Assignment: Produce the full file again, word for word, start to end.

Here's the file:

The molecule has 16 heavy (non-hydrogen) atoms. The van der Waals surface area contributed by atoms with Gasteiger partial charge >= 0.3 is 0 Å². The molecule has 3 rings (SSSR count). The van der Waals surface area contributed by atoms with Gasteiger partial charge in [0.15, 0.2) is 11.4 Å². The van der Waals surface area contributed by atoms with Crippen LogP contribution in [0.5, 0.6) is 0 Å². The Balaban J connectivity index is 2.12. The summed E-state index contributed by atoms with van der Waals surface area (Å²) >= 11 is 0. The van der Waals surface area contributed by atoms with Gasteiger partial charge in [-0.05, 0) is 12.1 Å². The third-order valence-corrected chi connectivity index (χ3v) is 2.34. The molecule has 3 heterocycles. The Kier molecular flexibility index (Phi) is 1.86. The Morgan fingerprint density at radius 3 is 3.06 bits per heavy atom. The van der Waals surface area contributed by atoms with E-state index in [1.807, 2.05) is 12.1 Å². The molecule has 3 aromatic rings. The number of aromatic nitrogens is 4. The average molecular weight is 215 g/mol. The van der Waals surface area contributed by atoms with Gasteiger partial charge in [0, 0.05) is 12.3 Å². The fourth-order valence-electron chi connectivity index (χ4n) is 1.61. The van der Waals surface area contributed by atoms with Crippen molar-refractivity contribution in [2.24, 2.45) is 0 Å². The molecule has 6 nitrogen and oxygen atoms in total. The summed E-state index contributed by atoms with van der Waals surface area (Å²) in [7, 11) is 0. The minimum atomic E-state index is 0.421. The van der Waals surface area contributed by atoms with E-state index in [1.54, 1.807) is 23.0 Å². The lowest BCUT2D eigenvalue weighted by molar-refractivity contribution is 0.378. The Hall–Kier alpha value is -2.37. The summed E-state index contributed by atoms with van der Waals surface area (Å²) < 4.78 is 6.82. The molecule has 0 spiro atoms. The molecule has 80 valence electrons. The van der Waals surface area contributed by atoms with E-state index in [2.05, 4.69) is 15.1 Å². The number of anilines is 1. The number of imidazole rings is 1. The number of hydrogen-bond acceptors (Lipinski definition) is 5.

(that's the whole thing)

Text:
The molecule has 16 heavy (non-hydrogen) atoms. The van der Waals surface area contributed by atoms with Gasteiger partial charge >= 0.3 is 0 Å². The molecule has 3 rings (SSSR count). The van der Waals surface area contributed by atoms with Gasteiger partial charge in [0.15, 0.2) is 11.4 Å². The van der Waals surface area contributed by atoms with Crippen LogP contribution in [0.5, 0.6) is 0 Å². The Balaban J connectivity index is 2.12. The summed E-state index contributed by atoms with van der Waals surface area (Å²) >= 11 is 0. The van der Waals surface area contributed by atoms with Gasteiger partial charge in [-0.05, 0) is 12.1 Å². The third-order valence-corrected chi connectivity index (χ3v) is 2.34. The molecule has 3 heterocycles. The Kier molecular flexibility index (Phi) is 1.86. The Morgan fingerprint density at radius 3 is 3.06 bits per heavy atom. The van der Waals surface area contributed by atoms with E-state index in [1.807, 2.05) is 12.1 Å². The molecule has 3 aromatic rings. The number of aromatic nitrogens is 4. The average molecular weight is 215 g/mol. The van der Waals surface area contributed by atoms with Gasteiger partial charge in [0, 0.05) is 12.3 Å². The fourth-order valence-electron chi connectivity index (χ4n) is 1.61. The van der Waals surface area contributed by atoms with Crippen molar-refractivity contribution in [2.24, 2.45) is 0 Å². The molecule has 6 nitrogen and oxygen atoms in total. The summed E-state index contributed by atoms with van der Waals surface area (Å²) in [7, 11) is 0. The minimum atomic E-state index is 0.421. The van der Waals surface area contributed by atoms with E-state index in [1.54, 1.807) is 23.0 Å². The lowest BCUT2D eigenvalue weighted by molar-refractivity contribution is 0.378. The Hall–Kier alpha value is -2.37. The summed E-state index contributed by atoms with van der Waals surface area (Å²) < 4.78 is 6.82. The molecule has 0 spiro atoms. The molecule has 80 valence electrons. The van der Waals surface area contributed by atoms with E-state index in [2.05, 4.69) is 15.1 Å². The number of anilines is 1. The number of imidazole rings is 1. The number of hydrogen-bond acceptors (Lipinski definition) is 5.